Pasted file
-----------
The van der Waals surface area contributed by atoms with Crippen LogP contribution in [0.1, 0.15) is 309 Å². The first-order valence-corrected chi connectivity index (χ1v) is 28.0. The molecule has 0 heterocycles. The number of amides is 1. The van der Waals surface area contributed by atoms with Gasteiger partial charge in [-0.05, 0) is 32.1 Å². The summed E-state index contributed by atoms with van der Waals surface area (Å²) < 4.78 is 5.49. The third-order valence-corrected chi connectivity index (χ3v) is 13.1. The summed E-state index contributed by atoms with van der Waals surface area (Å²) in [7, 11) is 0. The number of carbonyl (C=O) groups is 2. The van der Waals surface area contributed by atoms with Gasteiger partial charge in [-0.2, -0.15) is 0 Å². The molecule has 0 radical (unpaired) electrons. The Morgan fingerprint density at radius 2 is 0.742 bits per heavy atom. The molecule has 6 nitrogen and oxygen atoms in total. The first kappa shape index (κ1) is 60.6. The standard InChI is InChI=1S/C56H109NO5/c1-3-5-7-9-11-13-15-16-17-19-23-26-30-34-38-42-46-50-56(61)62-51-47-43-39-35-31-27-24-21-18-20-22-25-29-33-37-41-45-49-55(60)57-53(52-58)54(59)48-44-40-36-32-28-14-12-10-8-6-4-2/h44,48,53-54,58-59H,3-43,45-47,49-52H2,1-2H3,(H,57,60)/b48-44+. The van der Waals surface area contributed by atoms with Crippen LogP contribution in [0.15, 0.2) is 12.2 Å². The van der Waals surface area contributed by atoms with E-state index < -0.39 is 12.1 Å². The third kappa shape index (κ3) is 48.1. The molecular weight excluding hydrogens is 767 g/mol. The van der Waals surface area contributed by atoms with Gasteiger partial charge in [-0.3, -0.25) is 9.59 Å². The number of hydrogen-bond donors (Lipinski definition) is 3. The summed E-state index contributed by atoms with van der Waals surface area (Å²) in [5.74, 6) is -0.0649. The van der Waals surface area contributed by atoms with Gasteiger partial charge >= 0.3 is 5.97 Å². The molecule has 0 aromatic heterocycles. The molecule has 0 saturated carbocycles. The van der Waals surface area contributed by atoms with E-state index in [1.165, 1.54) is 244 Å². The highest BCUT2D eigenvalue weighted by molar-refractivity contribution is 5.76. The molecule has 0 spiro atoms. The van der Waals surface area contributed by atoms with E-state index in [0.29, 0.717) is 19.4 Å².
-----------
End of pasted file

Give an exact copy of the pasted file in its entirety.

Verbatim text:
The van der Waals surface area contributed by atoms with Crippen LogP contribution in [0.1, 0.15) is 309 Å². The first-order valence-corrected chi connectivity index (χ1v) is 28.0. The molecule has 0 heterocycles. The number of amides is 1. The van der Waals surface area contributed by atoms with Gasteiger partial charge in [-0.05, 0) is 32.1 Å². The summed E-state index contributed by atoms with van der Waals surface area (Å²) < 4.78 is 5.49. The third-order valence-corrected chi connectivity index (χ3v) is 13.1. The summed E-state index contributed by atoms with van der Waals surface area (Å²) in [7, 11) is 0. The number of carbonyl (C=O) groups is 2. The van der Waals surface area contributed by atoms with Gasteiger partial charge in [-0.2, -0.15) is 0 Å². The molecule has 0 radical (unpaired) electrons. The Morgan fingerprint density at radius 2 is 0.742 bits per heavy atom. The molecule has 6 nitrogen and oxygen atoms in total. The first kappa shape index (κ1) is 60.6. The standard InChI is InChI=1S/C56H109NO5/c1-3-5-7-9-11-13-15-16-17-19-23-26-30-34-38-42-46-50-56(61)62-51-47-43-39-35-31-27-24-21-18-20-22-25-29-33-37-41-45-49-55(60)57-53(52-58)54(59)48-44-40-36-32-28-14-12-10-8-6-4-2/h44,48,53-54,58-59H,3-43,45-47,49-52H2,1-2H3,(H,57,60)/b48-44+. The van der Waals surface area contributed by atoms with Crippen LogP contribution in [0.15, 0.2) is 12.2 Å². The van der Waals surface area contributed by atoms with E-state index < -0.39 is 12.1 Å². The third kappa shape index (κ3) is 48.1. The molecular weight excluding hydrogens is 767 g/mol. The van der Waals surface area contributed by atoms with Gasteiger partial charge in [-0.3, -0.25) is 9.59 Å². The number of hydrogen-bond donors (Lipinski definition) is 3. The summed E-state index contributed by atoms with van der Waals surface area (Å²) in [5.74, 6) is -0.0649. The van der Waals surface area contributed by atoms with Gasteiger partial charge >= 0.3 is 5.97 Å². The molecule has 0 aromatic heterocycles. The molecule has 0 saturated carbocycles. The van der Waals surface area contributed by atoms with E-state index in [1.165, 1.54) is 244 Å². The highest BCUT2D eigenvalue weighted by molar-refractivity contribution is 5.76. The molecule has 0 spiro atoms. The van der Waals surface area contributed by atoms with E-state index in [0.29, 0.717) is 19.4 Å².